Over the past week our measures of the economy finally moved back to positive. As a result, our portfolio allocation will change by the close today (1/3/2014). All of our portfolios will be 100% long. Sometimes it feels like we’re buying at a high, but we follow the indicators not our feelings. All of our other indicator categories except for perceptions of risk improved last week. Our measures of risk are acting very skittishly and have fallen quite a bit with virtually no deterioration in price. This suggests that it won’t take much downside price action for people to start selling in earnest. Currently two of the four components of our Market Risk indicator are very close to signalling while our core indicators are very positive. As a result, I suspect that market risk would be what moves the portfolios to a hedged position or raising cash in the event of a more serious decline. Below is a chart with the normalized scores for each of the core indicator categories.
Over the past week our measures of market quality fell below zero. As a result, we’re raising some cash in both our long/cash strategies and we’re adding a small hedge to the hedged portfolio. Both of our Long/Cash portfolios are now 80% long and 20% cash. Our hedged portfolio is 90% long and 10% short. The long portion of the portfolio consists of stocks that we believe will outperform the general market in an uptrend. The short is a simple short of the S&P 500 Index (SPX). Please note the purpose of our portfolio strategies is to help individual investors remove the risk of large draw downs from their own portfolios. We don’t list the longs we hold because we feel you should do your own due diligence before buying any security. This isn’t a prediction of a market top, instead when our indicators start to weaken (especially after a strong rally) we feel it prudent to take some profits or hedge against a possible decline. We still believe the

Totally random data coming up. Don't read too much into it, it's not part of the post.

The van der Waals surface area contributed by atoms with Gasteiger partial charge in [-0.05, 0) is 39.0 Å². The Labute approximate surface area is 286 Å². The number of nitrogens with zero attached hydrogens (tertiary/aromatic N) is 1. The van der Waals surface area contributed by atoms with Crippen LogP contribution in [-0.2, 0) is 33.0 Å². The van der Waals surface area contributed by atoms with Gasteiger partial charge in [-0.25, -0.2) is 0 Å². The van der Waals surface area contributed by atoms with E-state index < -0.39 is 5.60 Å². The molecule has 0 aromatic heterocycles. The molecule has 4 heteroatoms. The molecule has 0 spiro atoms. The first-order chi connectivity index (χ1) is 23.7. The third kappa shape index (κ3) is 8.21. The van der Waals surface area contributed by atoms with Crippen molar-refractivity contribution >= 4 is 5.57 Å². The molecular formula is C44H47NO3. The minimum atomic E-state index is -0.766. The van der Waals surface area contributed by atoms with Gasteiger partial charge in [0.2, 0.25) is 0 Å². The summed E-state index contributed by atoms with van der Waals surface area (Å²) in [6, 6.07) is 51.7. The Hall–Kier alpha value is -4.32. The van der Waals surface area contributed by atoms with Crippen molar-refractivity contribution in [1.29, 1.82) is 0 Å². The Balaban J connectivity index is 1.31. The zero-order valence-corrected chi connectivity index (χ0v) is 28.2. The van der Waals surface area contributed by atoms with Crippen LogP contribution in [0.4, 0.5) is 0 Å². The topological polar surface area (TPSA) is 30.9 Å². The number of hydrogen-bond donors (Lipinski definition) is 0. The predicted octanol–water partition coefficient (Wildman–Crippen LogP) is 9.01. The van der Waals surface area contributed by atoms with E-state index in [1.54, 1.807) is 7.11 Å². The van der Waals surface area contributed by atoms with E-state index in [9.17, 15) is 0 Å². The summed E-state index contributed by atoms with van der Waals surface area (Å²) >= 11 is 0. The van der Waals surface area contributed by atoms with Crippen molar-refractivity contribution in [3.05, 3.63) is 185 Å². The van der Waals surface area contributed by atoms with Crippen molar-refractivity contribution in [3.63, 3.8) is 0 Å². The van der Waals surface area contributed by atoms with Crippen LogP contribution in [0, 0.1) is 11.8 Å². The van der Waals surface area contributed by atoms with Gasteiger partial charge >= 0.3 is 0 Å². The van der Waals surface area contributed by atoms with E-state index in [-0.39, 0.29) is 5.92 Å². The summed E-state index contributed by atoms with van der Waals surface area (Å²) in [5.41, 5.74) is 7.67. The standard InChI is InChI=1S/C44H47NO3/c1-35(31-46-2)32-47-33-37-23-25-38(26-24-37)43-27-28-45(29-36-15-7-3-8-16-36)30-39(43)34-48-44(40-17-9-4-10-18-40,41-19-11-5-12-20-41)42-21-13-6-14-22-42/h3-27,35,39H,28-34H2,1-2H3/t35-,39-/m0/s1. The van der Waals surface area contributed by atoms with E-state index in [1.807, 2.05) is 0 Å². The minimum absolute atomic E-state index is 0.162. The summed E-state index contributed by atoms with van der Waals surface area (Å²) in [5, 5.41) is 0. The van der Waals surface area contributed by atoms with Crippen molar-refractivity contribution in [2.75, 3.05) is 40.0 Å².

All of our core market health indicator categories improved this week. Our measures of market quality moved back above zero and as a result we’re removing hedges and adding long exposure to our portfolios. All of our portfolios are now 100% long. Measures of perceived risk subsided this week, but most of the components of our Market Risk Indicator are still negative. At the moment this is the most likely indicator that could have an impact on our allocations. If the market falls substantially then I expect it will signal, resulting in aggressive hedges or moving to cash. In the absence of a market risk warning we’ll most likely be riding out any volatility over the next few weeks. Below are charts that show our allocations changes over the past year. Green lines represent adding long exposure. Yellow lines represent raising cash. Red lines represent aggressive hedging.